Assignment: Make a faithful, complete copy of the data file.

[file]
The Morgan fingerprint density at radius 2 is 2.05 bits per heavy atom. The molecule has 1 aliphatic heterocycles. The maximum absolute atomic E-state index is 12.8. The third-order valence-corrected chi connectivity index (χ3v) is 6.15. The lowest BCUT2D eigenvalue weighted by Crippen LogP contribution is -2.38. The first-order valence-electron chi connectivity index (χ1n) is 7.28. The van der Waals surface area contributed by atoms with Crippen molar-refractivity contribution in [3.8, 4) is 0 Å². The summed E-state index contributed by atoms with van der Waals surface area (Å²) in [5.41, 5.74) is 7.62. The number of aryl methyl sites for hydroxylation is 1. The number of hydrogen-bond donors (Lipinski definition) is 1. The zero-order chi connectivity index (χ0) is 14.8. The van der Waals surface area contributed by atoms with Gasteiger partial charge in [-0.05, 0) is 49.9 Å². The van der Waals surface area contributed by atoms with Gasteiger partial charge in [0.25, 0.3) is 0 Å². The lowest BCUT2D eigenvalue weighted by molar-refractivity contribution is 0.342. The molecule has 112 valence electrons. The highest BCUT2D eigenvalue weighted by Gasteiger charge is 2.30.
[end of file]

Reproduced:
The Morgan fingerprint density at radius 2 is 2.05 bits per heavy atom. The molecule has 1 aliphatic heterocycles. The maximum absolute atomic E-state index is 12.8. The third-order valence-corrected chi connectivity index (χ3v) is 6.15. The lowest BCUT2D eigenvalue weighted by Crippen LogP contribution is -2.38. The first-order valence-electron chi connectivity index (χ1n) is 7.28. The van der Waals surface area contributed by atoms with Crippen molar-refractivity contribution in [3.8, 4) is 0 Å². The summed E-state index contributed by atoms with van der Waals surface area (Å²) in [5.41, 5.74) is 7.62. The number of aryl methyl sites for hydroxylation is 1. The number of hydrogen-bond donors (Lipinski definition) is 1. The zero-order chi connectivity index (χ0) is 14.8. The van der Waals surface area contributed by atoms with Gasteiger partial charge in [-0.05, 0) is 49.9 Å². The van der Waals surface area contributed by atoms with Gasteiger partial charge in [0.25, 0.3) is 0 Å². The lowest BCUT2D eigenvalue weighted by molar-refractivity contribution is 0.342. The molecule has 112 valence electrons. The highest BCUT2D eigenvalue weighted by Gasteiger charge is 2.30.